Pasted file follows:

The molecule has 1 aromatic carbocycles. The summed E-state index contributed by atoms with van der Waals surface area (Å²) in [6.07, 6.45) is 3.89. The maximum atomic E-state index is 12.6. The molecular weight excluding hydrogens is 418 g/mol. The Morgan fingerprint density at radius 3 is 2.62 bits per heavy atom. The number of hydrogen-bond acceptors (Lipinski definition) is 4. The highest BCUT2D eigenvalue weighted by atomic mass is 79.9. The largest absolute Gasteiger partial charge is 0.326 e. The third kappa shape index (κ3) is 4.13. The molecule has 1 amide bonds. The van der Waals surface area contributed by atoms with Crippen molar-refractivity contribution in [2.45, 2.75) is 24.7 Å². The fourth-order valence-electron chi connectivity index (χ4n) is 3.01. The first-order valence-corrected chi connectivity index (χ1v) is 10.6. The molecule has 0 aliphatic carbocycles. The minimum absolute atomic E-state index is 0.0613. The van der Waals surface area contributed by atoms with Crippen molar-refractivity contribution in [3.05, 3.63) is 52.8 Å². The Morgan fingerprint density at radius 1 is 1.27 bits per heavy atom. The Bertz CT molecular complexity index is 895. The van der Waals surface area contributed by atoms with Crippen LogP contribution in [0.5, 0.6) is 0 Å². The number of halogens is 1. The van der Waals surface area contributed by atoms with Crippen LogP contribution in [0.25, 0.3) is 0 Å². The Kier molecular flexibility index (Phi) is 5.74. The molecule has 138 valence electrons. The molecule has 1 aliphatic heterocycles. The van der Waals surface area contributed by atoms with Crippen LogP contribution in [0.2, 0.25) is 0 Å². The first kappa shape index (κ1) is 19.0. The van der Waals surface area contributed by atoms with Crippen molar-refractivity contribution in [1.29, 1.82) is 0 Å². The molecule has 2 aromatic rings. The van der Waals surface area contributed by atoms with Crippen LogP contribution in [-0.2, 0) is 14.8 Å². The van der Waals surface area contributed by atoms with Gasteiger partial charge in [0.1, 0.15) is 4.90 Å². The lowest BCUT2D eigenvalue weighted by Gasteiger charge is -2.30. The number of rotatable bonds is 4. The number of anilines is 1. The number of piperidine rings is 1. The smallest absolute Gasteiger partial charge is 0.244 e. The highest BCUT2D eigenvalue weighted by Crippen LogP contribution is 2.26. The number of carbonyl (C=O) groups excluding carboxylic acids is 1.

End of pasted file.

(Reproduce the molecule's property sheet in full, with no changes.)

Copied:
The molecule has 1 aromatic carbocycles. The summed E-state index contributed by atoms with van der Waals surface area (Å²) in [6.07, 6.45) is 3.89. The maximum atomic E-state index is 12.6. The molecular weight excluding hydrogens is 418 g/mol. The Morgan fingerprint density at radius 3 is 2.62 bits per heavy atom. The number of hydrogen-bond acceptors (Lipinski definition) is 4. The highest BCUT2D eigenvalue weighted by atomic mass is 79.9. The largest absolute Gasteiger partial charge is 0.326 e. The third kappa shape index (κ3) is 4.13. The molecule has 1 amide bonds. The van der Waals surface area contributed by atoms with Crippen molar-refractivity contribution in [2.45, 2.75) is 24.7 Å². The fourth-order valence-electron chi connectivity index (χ4n) is 3.01. The first-order valence-corrected chi connectivity index (χ1v) is 10.6. The molecule has 0 aliphatic carbocycles. The minimum absolute atomic E-state index is 0.0613. The van der Waals surface area contributed by atoms with Crippen molar-refractivity contribution in [3.05, 3.63) is 52.8 Å². The Morgan fingerprint density at radius 1 is 1.27 bits per heavy atom. The Bertz CT molecular complexity index is 895. The van der Waals surface area contributed by atoms with Crippen LogP contribution in [0.5, 0.6) is 0 Å². The number of halogens is 1. The van der Waals surface area contributed by atoms with Crippen LogP contribution in [0.25, 0.3) is 0 Å². The Kier molecular flexibility index (Phi) is 5.74. The molecule has 138 valence electrons. The molecule has 1 aliphatic heterocycles. The van der Waals surface area contributed by atoms with Crippen LogP contribution in [0.2, 0.25) is 0 Å². The first kappa shape index (κ1) is 19.0. The van der Waals surface area contributed by atoms with Crippen molar-refractivity contribution in [1.29, 1.82) is 0 Å². The molecule has 2 aromatic rings. The van der Waals surface area contributed by atoms with Crippen LogP contribution in [-0.2, 0) is 14.8 Å². The van der Waals surface area contributed by atoms with Gasteiger partial charge in [0.1, 0.15) is 4.90 Å². The lowest BCUT2D eigenvalue weighted by Gasteiger charge is -2.30. The number of rotatable bonds is 4. The number of anilines is 1. The number of piperidine rings is 1. The smallest absolute Gasteiger partial charge is 0.244 e. The highest BCUT2D eigenvalue weighted by Crippen LogP contribution is 2.26. The number of carbonyl (C=O) groups excluding carboxylic acids is 1.